Barnsley and Bogduk studied the specificity of medial branch blocks in diagnosing cervical facet pain.[58] Sixteen patients with chronic neck pain underwent cervical medial branch blocks with 0.5 mL of local anesthetic, and 11 patients reported pain relief. These patients subsequently underwent repeat blocks with a double-blind, controlled protocol and obtained relief again. This study indicates that blocking the medial branch is a specific way to diagnose cervical facet pain. However, the false-positive rate of single, uncontrolled blocks has been found to be relatively high at 27%.[58] The sensitivity of a single uncontrolled block has been estimated to be 95%, and the specificity is 73%.

Medial branch blocks have also been performed using comparative local anesthetics.[58] Patients with chronic neck pain randomly received either Xylocaine or bupivacaine during the nerve block. If the first block relieved the pain, then a second block was performed a minimum of 2 weeks later with the other agent. Forty-five of the 47 patients investigated obtained relief from the first block, and all but 1 obtained relief from the second block. Thirty-four patients (77%) correctly identified the longer acting agent.

In a related study, the sensitivity and specificity of comparative local blocks were evaluated.[59] These were compared with placebo-controlled blocks in a randomized, double-blind trial. The sensitivity was found to be 54%, which is low and indicates that there were many false-negative results (46%).[59] The specificity was found to be 88%, indicating that there were few false-positive results (12%). Therefore, when surgical decisions are based on the results of the medial branch blocks, placebo-controlled triple blocks are indicated.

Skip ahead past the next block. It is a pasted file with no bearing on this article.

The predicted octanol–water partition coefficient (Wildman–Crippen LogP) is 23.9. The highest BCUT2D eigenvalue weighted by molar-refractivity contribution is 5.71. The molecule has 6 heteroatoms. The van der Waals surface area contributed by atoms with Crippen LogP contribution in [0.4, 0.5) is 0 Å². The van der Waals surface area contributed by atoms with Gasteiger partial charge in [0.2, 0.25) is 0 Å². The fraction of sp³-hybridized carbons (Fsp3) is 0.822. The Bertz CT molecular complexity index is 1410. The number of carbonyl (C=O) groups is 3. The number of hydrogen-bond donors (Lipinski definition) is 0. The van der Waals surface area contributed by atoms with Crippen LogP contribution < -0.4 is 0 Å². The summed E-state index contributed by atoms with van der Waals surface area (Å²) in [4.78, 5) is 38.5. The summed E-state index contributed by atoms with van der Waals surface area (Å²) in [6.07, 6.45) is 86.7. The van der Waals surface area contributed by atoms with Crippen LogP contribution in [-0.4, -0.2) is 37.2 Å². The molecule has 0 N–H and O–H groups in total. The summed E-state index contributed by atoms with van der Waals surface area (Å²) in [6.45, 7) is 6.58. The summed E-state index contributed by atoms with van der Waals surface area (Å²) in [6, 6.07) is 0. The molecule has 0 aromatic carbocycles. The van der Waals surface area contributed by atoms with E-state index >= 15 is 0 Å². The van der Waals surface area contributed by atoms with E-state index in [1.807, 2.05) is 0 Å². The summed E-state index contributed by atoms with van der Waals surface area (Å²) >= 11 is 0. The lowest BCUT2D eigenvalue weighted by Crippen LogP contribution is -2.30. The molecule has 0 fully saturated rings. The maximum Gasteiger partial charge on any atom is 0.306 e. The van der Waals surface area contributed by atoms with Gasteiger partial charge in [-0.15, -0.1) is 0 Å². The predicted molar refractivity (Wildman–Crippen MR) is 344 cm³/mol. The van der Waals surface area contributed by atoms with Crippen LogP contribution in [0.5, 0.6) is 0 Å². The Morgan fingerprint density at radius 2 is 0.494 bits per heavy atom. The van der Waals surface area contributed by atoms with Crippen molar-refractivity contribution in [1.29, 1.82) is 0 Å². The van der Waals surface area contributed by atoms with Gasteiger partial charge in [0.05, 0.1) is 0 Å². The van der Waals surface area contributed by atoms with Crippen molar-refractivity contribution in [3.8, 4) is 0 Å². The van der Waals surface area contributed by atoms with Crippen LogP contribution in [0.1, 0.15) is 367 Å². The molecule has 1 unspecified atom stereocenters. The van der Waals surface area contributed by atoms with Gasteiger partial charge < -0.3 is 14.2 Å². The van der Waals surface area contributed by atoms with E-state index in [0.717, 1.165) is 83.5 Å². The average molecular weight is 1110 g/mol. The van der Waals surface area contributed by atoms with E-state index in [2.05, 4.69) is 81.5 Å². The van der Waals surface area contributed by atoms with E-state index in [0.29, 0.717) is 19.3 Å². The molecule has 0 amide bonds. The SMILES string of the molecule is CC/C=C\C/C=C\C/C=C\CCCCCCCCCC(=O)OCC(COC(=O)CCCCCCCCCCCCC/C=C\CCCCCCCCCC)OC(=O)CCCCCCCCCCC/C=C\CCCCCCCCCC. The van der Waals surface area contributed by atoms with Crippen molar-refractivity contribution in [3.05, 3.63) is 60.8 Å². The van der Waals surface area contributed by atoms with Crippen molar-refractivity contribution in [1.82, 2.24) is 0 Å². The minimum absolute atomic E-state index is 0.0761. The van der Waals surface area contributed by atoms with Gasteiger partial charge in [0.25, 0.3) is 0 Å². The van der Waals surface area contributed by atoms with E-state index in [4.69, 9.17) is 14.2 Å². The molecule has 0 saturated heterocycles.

The spread of contrast material during medial branch blocks has also been evaluated. In the previous study, it was shown that a volume of 0.5 mL of local anesthetic injected in the location of the medial branch, followed by 0.5 mL of contrast medium does not spread far enough to affect other structures other than the intended nerve.[60] At levels C3-C7, the contrast density was greatest at the needle target point and incorporated 5 mm of the medial branch. No spread of contrast occurred above or below the intended level, no spread occurred anteriorly to the ventral ramus, and no spread occurred laterally beyond the semispinalis muscle. At the C2-C3 level, the contrast was seen to wrap around the posterior aspect of the joint or travel over the lamina of C2. Therefore, this block does not anesthetize any other structures that may be a source of chronic cervical pain other than the facet joint.

Cervical medial branch blocks are technically easier to perform than intra-articular joint blocks. The medial branch is located at the waist of the articular pillar and is more readily accessible than the joint, which can be narrowed by degenerative changes. Medial branch blocks also are less risky than joint blocks. The epidural space, intervertebral foramen, and vertebral artery may be entered when attempting a joint block; these structures are not as accessible when performing a medial branch block. However, there are reported adverse effects with medial branch blocks, and transient disequilibrium and presyncope have been noted.[60]

Percutaneous radiofrequency neurotomy

Radiofrequency neurotomy denervates the facet joint by coagulating the medial branch of the dorsal ramus, which denatures the proteins in the nerve.[61] This blocks the conduction of painful messages along the nerve to the dorsal root ganglion (DRG). However, the nerve is not destroyed, because the medial branch cell bodies in the DRG are not affected. In addition, the nerve may grow back to its target facet joint after 6–9 months (depending on the radiofrequency lesion site) at which time the painful messages may again pass through the nerve to the brain if the joint remains painful. Repeating the neurotomy is an option, as the medial branch appears to regrow in its anatomic path. The procedure should not be performed bilaterally at multiple segments at the same time because of increased risk of cervical muscular fatigue with activities of daily living (ADLs).[62]